IAS Statement

Okay, you guys keep bugging me to apply for this position, but I must warn you: I like to break the rules.

I just finished perusing the latest article on ias.edu about Professor Williams and her “Unanticipated Journey through the Physical world” and while I skimmed her history, which wasn’t very different from many other mathematicians – despite her gender and all that – what I found more interesting was what she was writing on the whiteboard.

“Alright, I know I shouldn’t minimize what she’s doing, but it’s just permutation groups of finite order. That’s like introductory abstract algebra. Wait, she’s probably using a Group Scheme or something…” I thought, because if there’s one thing I know about Algebraic Geometers, is that they’re really good at making simple concepts confusing. But then I saw the Grassmannian.

Anyway, that’s how anyone establishes or learns new information, they compare it to a database of stored information and make as many similarities as they can and then interpolate and extrapolate until new information is synthesized. Just staring at that picture, that’s all I had to go off of, but knowing how important symmetry groups are to mathematical biology and mathematical physics, I hold my breath for the later significance at one of her seminars.

Right. My application.

Okay, I like to break laws.

Not only grammatical laws.

Not simply criminal laws.

I’m talking about thermodynamic laws, particularly the second. Something, something, entropy, something, something Maxwell’s Demon, something something something something, something.

The reason why I don’t study mathematics professionally anymore, is because no one was paying me to do it, and I needed money. Sure, I did spend two years living in the Mathematics department at University of Washington, but there was one more rule I needed to break: my family’s poverty.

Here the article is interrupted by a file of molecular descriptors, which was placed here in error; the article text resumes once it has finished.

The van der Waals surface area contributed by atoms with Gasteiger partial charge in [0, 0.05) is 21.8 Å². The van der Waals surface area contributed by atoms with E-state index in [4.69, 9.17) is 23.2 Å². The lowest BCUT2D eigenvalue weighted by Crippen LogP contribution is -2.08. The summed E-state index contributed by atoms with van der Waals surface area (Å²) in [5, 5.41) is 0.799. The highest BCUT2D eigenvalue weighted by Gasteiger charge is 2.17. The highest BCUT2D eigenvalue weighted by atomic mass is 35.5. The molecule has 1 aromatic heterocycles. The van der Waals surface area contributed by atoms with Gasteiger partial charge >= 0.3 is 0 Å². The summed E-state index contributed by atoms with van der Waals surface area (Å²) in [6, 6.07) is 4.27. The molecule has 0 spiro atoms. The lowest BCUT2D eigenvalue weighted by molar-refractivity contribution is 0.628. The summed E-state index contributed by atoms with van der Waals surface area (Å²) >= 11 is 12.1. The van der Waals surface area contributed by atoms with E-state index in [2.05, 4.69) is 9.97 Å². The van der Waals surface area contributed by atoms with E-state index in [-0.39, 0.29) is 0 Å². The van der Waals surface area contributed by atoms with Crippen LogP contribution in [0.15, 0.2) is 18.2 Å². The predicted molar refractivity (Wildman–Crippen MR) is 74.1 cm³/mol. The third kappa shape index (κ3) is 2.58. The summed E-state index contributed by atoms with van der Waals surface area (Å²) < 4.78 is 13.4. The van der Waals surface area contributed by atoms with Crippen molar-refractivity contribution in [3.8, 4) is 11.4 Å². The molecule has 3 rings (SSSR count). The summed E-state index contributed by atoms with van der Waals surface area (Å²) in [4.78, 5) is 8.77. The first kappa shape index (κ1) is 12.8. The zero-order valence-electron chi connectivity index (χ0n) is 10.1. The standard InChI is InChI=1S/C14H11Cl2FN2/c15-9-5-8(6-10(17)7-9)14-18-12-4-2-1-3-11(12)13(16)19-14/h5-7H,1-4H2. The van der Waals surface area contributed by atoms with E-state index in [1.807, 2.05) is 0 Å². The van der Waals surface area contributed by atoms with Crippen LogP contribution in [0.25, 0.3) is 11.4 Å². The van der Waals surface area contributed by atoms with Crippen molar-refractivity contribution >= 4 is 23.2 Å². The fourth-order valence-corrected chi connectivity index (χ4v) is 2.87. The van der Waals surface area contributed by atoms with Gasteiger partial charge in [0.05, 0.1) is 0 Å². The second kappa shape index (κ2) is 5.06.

So, I moved to Princeton and opened my own medical practice at 112 Mercer Street and thus began my independent research.

In the way that Professor Williams loves patterns, I love to study when patterns fail. Statisticians call this deviancy, the judicial system calls it larceny, mathematicians call it singularity, physicists call it anomaly, neurologists call it encephalopathy, psychiatrists call it psychopathy and I call it autoimmunity.

My history of larceny is more of mental arsony, but you have to wait for the dissertation to see what I mean. Yeah, I don’t have a PhD… yet. I’ve applied to the Princeton Physics department although I would rather do a dual PhD in Physics and Mathematics, and then be a professor in the Physics and Mathematics department. (See what I mean about rule breaking?) I find that since Fine and Jadwin Hall are literally connected, it isn’t that big of a leap to request this.

I haven’t written much I know, and I don’t have time to doctor up a CV beyond what I did while I studying academically, because I don’t want to put anymore time into this unless I receive compensation. I do value and respect this position, and I’m more than qualified to work at this institution for many reasons my polymath status notwithstanding, but I also have a lot of work to do, and I dropped out of school previously because I am an interdisciplinary researcher, and mathematics can be such a jealous subject.

So would you mind breaking the rules for me?